Concerns have been raised over how mounting pressures within the health service have impacted on ambulance cover in the east Antrim area.
Mid and East Antrim councillor Jim Brown raised the issue during a meeting of the local government authority on May 8.
Speaking in support of a motion to mark the upcoming 70th anniversary of the NHS, Cllr Brown said an ambulance crew member had informed him there was “no emergency cover in Larne, Carrickfergus or Newtownabbey” on two evenings during the previous week, April 30 and May 1.
He added: “The best tribute we can give as a council is to call for investment in services to ensure that finance is made available. We need to support the providers to stand with the ambulance men, stand with the nurses to ensure that services are being delivered responsibly and economically.”
Responding, a spokesperson for the Northern Ireland Ambulance Service said: “NIAS can confirm that on the evenings of April 30 and May 1, full cover was not available in Larne Ambulance Station. One member of staff was available and, in order to maximise cover in the East Antrim area, he was temporarily located to a neighbouring station to increase the number of available crews in the area.
“Ambulance Control monitor response patterns in each area and seek to ensure that the most appropriate response is provided as quickly as possible. On the evening of May 2, full cover was available in Larne Ambulance Station.”
Last month, East Antrim MLA and Ulster Unionist Health spokesperson, Roy Beggs, has warned that the continuing deterioration in ambulance response times was "putting public safety at risk".
“The importance of ambulances and paramedics arriving on time really cannot be emphasised enough. The longer someone has to wait for assistance in an emergency, the greater the risk there is of them coming to serious harm," he said.
“The Northern Ireland Ambulance Service describes Category A calls as ‘the most serious calls, where there is, potentially, an immediate threat to life.’ It is outrageous therefore, that whilst the official target is that 72.5 percent should be responded to within eight minutes; in January 2018 only 39 percent of calls were met within this time.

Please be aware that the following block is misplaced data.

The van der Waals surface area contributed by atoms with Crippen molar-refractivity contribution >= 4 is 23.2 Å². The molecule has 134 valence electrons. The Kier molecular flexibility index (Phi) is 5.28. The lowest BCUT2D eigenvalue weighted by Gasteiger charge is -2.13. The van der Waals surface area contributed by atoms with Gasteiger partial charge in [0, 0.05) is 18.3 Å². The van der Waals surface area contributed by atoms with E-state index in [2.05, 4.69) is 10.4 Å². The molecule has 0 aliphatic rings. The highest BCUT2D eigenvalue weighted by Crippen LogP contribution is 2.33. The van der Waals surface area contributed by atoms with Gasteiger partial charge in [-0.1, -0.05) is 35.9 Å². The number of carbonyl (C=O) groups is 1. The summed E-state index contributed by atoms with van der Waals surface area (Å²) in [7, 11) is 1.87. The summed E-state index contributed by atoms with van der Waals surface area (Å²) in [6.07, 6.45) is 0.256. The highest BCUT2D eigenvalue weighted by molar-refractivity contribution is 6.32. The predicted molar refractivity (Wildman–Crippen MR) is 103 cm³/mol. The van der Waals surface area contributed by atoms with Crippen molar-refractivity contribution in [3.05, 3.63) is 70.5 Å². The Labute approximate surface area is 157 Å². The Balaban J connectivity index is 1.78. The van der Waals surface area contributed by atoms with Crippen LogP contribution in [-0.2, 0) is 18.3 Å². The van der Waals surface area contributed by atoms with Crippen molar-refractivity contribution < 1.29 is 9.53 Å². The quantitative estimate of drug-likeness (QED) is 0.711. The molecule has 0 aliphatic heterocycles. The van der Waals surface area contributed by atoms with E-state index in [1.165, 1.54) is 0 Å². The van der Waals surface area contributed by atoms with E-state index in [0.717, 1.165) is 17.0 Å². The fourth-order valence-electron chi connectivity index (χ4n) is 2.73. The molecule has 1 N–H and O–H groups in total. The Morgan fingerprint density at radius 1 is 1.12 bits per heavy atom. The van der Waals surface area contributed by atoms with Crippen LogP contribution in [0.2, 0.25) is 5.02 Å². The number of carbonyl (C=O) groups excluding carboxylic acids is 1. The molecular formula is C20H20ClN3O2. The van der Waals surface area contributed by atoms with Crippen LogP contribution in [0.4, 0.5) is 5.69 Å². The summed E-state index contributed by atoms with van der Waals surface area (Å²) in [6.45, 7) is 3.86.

“It’s obvious that our Ambulance Service is facing unprecedented pressures and dangers. Whilst patients are suffering, it’s also completely unfair to be putting our paramedics in this situation."
A spike in demand for ambulance services is one of the main factors behind increased response times, according to NIAS. “The Northern Ireland Ambulance Service acknowledges the increase in Category A ambulance response times over the past number of years, and in particular over the past winter which was one of the most challenging across the Health and Social Care system in recent years," the spokesperson added.
"The main reason for this increase in ambulance response times is the year on year increase in demand for our service. The number of calls to the Ambulance Service has increased from 150,093 in 2012/13, to 220,090 in 2017/18, an increase of 46 percent.
"Another factor contributing to increased ambulance response times is the length of time it takes to handover patients to Emergency Departments which has also been increasing in recent years due to the pressures across the wider Health and Social Care system."
In order to address the issue, the ambulance service undertook a "detailed demand and capacity analysis" to establish the level of additional capacity required to meet demand within the target timescales.
Proposals were developed for a new clinical response model to provide the most urgent response to the most clinically urgent patients.
"This proposed new model is based on similar models introduced elsewhere in the UK which have proved effective and indicate improved patient outcomes," the NIAS spokesperson added.
"NIAS has presented the proposed new clinical model to the Health and Social Care Board which has confirmed its support for the new model and recommended it to the Department of Health. The Department is currently considering this proposal, including that NIAS should lead a public consultation on its introduction.”